Industry 4.0 lacks leaders – Study

December 8, 2014

Role of managers more important than ever 71 percent of German companies are convinced that the role of managers in the age of Industry 4.0 is more important than ever. Companies see the primary quality of the ideal “Manager 4.0” as that of an outstanding communicator with both subordinates and superiors. The problem: According to the recently compiled first ever “German Industry 4.0 Index”, current managers have a lot of catching up to do in this respect. For this study, 140 industrial firms were surveyed for the Staufen management consultancy. “New technology alone cannot provide leadership. Ultimately, Industry 4.0 is nothing but a tool that only becomes fully effective through managers with great communication skills,” explains Wilhelm Goschy, Executive Board member of the Staufen AG consultancy. “That makes it the more important for managers to move out of their comfort zones and be present on the shop floor. Currently, this still happens far too rarely” The “German Industry 4.0 Index” clearly reflects this impression. It shows that in 40 percent of companies, managers have not progressed beyond the acquisition of basic skills in communication with colleagues or subordinates. And only one in four companies interviewed for the index credited its section, department or team managers with meeting the real requirements of modern leadership in this respect. “Many managers – particularly those working in production or development – have not learned in their generally technically oriented career path to concern themselves consciously with human relations and their own behaviour. For that reason, it is understandable that they struggle with these new requirements”, Executive Board member Goschy concludes from practical observation. “Companies are therefore tasked with supporting their managers in the required transformations of their leadership styles, for example by providing coaches to help with specific aspects.” As shown by the “German Industry 4.0 Index”, Germany still sees itself as a world leader on the path towards a “smart factory”. “This self-confidence of German companies is mainly rooted in their outstanding technical abilities without which a networked economy would undoubtedly be impossible to implement,” as consultant Goschy explains. “However, as in previous waves of automation, the key to realising the full productivity potential of Industry 4.0 is a change in leadership behaviour towards open dialogue at the site of value creation.” Press graphics can be downloaded from: German Industry 4.0 Index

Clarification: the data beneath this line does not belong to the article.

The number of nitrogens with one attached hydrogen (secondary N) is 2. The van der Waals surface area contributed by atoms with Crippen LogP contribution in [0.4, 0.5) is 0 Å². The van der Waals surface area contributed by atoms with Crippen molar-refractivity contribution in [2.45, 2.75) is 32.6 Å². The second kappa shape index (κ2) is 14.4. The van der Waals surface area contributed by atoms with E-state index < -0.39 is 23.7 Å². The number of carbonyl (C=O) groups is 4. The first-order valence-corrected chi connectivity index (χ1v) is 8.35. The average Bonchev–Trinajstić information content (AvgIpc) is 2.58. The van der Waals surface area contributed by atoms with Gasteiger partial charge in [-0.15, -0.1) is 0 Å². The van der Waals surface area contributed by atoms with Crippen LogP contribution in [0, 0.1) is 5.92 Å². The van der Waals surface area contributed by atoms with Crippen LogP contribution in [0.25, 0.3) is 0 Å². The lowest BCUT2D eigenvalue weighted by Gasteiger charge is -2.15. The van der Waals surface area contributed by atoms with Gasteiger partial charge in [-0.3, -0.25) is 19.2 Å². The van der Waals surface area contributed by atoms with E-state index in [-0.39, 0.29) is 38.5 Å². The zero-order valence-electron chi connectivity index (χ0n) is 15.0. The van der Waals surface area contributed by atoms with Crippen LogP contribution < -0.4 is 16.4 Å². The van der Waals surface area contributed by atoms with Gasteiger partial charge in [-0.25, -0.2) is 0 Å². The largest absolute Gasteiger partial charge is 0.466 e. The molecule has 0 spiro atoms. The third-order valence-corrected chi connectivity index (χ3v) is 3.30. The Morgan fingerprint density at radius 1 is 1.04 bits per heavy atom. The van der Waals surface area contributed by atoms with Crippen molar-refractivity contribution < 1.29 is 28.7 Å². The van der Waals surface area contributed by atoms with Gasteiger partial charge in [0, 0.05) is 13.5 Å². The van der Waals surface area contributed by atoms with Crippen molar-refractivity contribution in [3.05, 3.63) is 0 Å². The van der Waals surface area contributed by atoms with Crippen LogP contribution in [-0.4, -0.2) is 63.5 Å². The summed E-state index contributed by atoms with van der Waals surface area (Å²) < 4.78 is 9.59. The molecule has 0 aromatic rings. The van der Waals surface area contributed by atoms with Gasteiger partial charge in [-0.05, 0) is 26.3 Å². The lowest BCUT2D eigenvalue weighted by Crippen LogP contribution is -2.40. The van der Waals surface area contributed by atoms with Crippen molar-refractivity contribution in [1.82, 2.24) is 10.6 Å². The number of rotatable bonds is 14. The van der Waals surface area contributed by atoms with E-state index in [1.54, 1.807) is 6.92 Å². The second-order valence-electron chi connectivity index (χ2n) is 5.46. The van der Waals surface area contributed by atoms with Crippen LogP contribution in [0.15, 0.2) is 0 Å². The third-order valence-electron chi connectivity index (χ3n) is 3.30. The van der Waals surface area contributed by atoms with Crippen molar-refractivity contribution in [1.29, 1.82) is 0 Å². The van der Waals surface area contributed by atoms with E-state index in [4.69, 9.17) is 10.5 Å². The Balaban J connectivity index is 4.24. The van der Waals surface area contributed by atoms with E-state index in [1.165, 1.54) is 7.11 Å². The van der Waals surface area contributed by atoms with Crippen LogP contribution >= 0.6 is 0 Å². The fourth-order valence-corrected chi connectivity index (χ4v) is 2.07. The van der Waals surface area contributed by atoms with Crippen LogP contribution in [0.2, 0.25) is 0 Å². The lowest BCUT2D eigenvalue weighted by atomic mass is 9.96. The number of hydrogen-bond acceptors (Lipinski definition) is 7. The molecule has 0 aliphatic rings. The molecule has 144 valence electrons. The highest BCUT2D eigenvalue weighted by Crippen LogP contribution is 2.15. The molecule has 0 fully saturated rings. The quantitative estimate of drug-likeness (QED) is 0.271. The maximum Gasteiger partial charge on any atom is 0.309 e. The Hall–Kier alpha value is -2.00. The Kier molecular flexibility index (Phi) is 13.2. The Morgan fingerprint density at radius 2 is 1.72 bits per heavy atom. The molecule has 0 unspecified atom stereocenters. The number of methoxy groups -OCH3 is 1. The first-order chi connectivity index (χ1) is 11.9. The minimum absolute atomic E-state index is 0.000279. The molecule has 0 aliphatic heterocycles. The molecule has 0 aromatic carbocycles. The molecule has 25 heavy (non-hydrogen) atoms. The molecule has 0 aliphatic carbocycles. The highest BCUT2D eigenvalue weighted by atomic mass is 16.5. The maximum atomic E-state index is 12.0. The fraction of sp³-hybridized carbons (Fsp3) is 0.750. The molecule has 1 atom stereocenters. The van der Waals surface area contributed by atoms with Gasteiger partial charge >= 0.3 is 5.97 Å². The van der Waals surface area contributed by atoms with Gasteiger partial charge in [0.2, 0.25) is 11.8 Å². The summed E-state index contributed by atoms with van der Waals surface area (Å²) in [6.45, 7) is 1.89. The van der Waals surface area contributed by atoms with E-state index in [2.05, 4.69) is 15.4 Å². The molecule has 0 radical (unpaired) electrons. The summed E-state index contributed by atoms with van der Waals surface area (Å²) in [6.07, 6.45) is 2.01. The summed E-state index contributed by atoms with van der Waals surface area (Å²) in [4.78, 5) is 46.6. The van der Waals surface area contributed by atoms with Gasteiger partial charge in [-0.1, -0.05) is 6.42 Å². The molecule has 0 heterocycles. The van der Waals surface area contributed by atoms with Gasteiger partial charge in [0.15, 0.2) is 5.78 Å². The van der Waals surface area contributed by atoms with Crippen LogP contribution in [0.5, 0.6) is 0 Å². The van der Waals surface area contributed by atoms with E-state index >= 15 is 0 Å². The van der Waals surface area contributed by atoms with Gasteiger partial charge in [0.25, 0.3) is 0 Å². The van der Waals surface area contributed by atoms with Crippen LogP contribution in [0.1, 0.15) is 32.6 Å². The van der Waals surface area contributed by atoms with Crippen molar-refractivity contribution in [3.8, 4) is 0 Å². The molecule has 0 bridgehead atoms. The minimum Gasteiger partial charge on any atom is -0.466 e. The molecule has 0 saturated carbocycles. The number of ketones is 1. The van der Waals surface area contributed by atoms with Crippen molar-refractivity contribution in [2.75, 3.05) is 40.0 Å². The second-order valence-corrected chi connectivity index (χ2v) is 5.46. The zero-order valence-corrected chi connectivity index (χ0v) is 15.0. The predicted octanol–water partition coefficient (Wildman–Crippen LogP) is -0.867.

The “German Industry 4.0 Index” is based on a study by management consultancy Staufen AG. As part of the study, a total of 140 industrial firms were interviewed in August and September 2014. The majority of the companies interviewed are from the machinery and plant engineering sectors, the electrical industry and the automotive industry. The air travel, energy and logistics industries are also represented in the “German Industry 4.0 Index”. Best Practice Day 2015: The leading Lean management congress in Europe
At the BestPractice Day 2015 from 8 to 10 June 2015 in Darmstadt, companies and leading Lean management experts report about their experiences on the path to developing successful value creation systems. A focus for 2015: Industry 4.0 and Lean. For more information about the event, please visit:

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